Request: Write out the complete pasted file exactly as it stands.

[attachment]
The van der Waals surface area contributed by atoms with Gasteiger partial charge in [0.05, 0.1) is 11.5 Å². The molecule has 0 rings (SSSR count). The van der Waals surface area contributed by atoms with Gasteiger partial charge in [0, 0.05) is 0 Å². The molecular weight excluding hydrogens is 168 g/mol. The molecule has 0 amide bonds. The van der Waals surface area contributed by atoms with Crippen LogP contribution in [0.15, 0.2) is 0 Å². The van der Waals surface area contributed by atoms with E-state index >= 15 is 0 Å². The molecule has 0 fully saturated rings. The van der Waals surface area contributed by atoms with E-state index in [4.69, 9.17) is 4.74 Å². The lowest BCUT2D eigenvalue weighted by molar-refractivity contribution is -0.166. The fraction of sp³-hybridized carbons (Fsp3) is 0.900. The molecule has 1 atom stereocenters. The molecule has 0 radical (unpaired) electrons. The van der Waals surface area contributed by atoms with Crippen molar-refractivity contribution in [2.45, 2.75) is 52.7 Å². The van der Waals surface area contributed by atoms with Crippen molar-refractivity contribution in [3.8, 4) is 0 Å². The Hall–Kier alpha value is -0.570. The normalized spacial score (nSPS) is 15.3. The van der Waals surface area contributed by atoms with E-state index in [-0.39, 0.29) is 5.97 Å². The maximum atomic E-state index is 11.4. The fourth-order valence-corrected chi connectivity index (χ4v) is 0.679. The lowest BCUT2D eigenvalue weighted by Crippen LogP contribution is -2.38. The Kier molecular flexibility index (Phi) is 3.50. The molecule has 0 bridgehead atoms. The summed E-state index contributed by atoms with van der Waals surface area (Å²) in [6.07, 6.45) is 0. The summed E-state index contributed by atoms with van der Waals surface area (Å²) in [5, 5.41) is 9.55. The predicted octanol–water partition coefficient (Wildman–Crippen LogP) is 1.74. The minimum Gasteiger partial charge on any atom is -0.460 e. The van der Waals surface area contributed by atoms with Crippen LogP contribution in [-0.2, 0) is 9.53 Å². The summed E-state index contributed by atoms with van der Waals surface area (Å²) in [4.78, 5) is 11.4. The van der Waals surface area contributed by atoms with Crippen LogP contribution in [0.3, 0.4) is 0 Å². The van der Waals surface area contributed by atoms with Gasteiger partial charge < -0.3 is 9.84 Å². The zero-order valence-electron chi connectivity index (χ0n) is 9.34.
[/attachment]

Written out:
The van der Waals surface area contributed by atoms with Gasteiger partial charge in [0.05, 0.1) is 11.5 Å². The molecule has 0 rings (SSSR count). The van der Waals surface area contributed by atoms with Gasteiger partial charge in [0, 0.05) is 0 Å². The molecular weight excluding hydrogens is 168 g/mol. The molecule has 0 amide bonds. The van der Waals surface area contributed by atoms with Crippen LogP contribution in [0.15, 0.2) is 0 Å². The van der Waals surface area contributed by atoms with E-state index >= 15 is 0 Å². The molecule has 0 fully saturated rings. The van der Waals surface area contributed by atoms with E-state index in [4.69, 9.17) is 4.74 Å². The lowest BCUT2D eigenvalue weighted by molar-refractivity contribution is -0.166. The fraction of sp³-hybridized carbons (Fsp3) is 0.900. The molecule has 1 atom stereocenters. The molecule has 0 radical (unpaired) electrons. The van der Waals surface area contributed by atoms with Crippen molar-refractivity contribution in [2.45, 2.75) is 52.7 Å². The van der Waals surface area contributed by atoms with Crippen molar-refractivity contribution in [3.8, 4) is 0 Å². The Hall–Kier alpha value is -0.570. The normalized spacial score (nSPS) is 15.3. The van der Waals surface area contributed by atoms with E-state index in [-0.39, 0.29) is 5.97 Å². The maximum atomic E-state index is 11.4. The fourth-order valence-corrected chi connectivity index (χ4v) is 0.679. The lowest BCUT2D eigenvalue weighted by Crippen LogP contribution is -2.38. The Kier molecular flexibility index (Phi) is 3.50. The molecule has 0 bridgehead atoms. The summed E-state index contributed by atoms with van der Waals surface area (Å²) in [6.07, 6.45) is 0. The summed E-state index contributed by atoms with van der Waals surface area (Å²) in [5, 5.41) is 9.55. The predicted octanol–water partition coefficient (Wildman–Crippen LogP) is 1.74. The minimum Gasteiger partial charge on any atom is -0.460 e. The van der Waals surface area contributed by atoms with Crippen LogP contribution in [-0.2, 0) is 9.53 Å². The summed E-state index contributed by atoms with van der Waals surface area (Å²) in [4.78, 5) is 11.4. The van der Waals surface area contributed by atoms with Crippen LogP contribution in [0.3, 0.4) is 0 Å². The van der Waals surface area contributed by atoms with Gasteiger partial charge < -0.3 is 9.84 Å². The zero-order valence-electron chi connectivity index (χ0n) is 9.34.